I stood alone.

Headmistress’s secretary appeared beside me, holding my jacket, smiling like she was honored to present it to me. She didn’t even know me.

“When I call your designated inductee’s name,” Headmistress Galloway instructed, “you will bestow upon them their respective jackets. Wearing these jackets is an honor and a privilege,” she said to us. “Treat them well. Wallace Avery Young.”

She called off our names in reverse alphabetical order.

“Thomas Chang Valentine. Leanne Felicia Shaw.”

Every time she called a name, someone else got a jacket.

My palms were sweating.

After a few more names, and a few more jackets slipped onto shoulders, Headmistress Galloway handed the microphone off to her secretary, now standing beside her, and crossed the stage, holding the jacket from her secretary and moving to stand behind me.

“You don’t have to …” I tried turning my head without moving the rest of me.

“Who else would?”

“Clarice Arielle Odyssey,” said the temporary MC, and her brother helped her into her jacket next to me, both of them smiling. “Ollia Eleanor Mandel.”

I stretched out my arms, and Headmistress fitted the jacket over me without hesitation. It fit perfectly, better than I had expected it to. It was warm, somehow, and sent chills from my head down to my toes.

It was finally happening. I was finally getting what I wanted.

The rest of the names were called, the rest of the jackets presented. We all stood as perfectly still as we could, but it wasn’t easy. We were itching to step down from the spotlight by the time Headmistress Galloway returned to the far end of the stage and took the microphone back. It was hard to soak in all the extra attention when we had been taught to live and breathe as equals.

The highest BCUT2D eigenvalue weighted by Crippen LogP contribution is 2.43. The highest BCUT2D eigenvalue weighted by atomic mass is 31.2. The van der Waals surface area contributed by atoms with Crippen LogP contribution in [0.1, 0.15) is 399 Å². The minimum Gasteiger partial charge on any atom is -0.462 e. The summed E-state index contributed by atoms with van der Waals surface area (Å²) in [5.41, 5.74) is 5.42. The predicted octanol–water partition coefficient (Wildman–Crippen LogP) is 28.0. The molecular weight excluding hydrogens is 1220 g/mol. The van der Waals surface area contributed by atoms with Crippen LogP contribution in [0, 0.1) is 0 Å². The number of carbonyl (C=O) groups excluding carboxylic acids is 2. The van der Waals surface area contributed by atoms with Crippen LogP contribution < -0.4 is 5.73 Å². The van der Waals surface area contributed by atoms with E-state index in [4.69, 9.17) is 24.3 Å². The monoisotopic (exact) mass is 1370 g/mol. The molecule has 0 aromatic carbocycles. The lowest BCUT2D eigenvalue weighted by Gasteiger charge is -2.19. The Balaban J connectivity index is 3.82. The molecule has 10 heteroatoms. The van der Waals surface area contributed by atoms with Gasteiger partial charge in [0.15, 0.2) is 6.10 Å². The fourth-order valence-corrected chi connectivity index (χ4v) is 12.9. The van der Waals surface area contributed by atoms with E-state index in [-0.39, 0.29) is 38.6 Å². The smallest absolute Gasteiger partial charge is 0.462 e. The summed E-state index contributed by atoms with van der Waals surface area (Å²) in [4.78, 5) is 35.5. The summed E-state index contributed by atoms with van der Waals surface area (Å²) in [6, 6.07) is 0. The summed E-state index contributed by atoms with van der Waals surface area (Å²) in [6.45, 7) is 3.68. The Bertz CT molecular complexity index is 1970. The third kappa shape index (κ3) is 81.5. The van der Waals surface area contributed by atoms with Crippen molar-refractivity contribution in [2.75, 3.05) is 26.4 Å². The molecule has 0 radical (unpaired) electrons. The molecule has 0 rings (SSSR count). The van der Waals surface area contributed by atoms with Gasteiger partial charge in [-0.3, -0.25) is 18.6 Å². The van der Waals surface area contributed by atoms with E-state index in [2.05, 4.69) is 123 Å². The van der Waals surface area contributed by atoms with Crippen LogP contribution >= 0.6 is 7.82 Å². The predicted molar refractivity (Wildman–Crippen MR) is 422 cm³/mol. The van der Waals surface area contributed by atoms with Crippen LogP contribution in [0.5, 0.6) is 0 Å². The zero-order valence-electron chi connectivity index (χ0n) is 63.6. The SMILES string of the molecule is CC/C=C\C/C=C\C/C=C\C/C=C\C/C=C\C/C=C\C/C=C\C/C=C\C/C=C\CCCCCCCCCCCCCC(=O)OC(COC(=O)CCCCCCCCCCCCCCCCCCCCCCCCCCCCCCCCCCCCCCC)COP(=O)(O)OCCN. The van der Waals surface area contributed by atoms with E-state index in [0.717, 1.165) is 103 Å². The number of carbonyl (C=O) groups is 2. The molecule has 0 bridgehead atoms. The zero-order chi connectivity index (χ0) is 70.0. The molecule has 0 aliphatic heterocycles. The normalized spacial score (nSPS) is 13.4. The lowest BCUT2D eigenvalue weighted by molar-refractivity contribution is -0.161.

“On behalf of the Elite Society of Exceptional Scholars, and the Premier Academy of Academic Excellence and Professional Development, we welcome you. May your lives be forever filled with knowledge, and may you gain wisdom that far surpasses mine.”

Applause, hundreds upon hundreds of hands rewarding us for a job well done. It was almost too much to take in all at once. But we did. Secretly, we had all dreamed of this day. Every single one of us. And it was already almost over.

“Hold your chins up high, Elites,” Headmistress Galloway said, just loud enough for only us to hear. “Your futures are out there waiting for you.”


Love&hugs, Meg<3

Image courtesy of Novelty Revisions.

Meg is a twenty-something workaholic with a passion for writing, coffee and health. In addition to her status as an aspiring novelist, Meg is the managing editor at College Lifestyles magazine, a guest contributor with Lifehack and a guest blogger for Food & Nutrition Magazine. She is a seven-time NaNoWriMo winner and has also written for Teen Ink and USA TODAY College. Follow Meg on Twitter.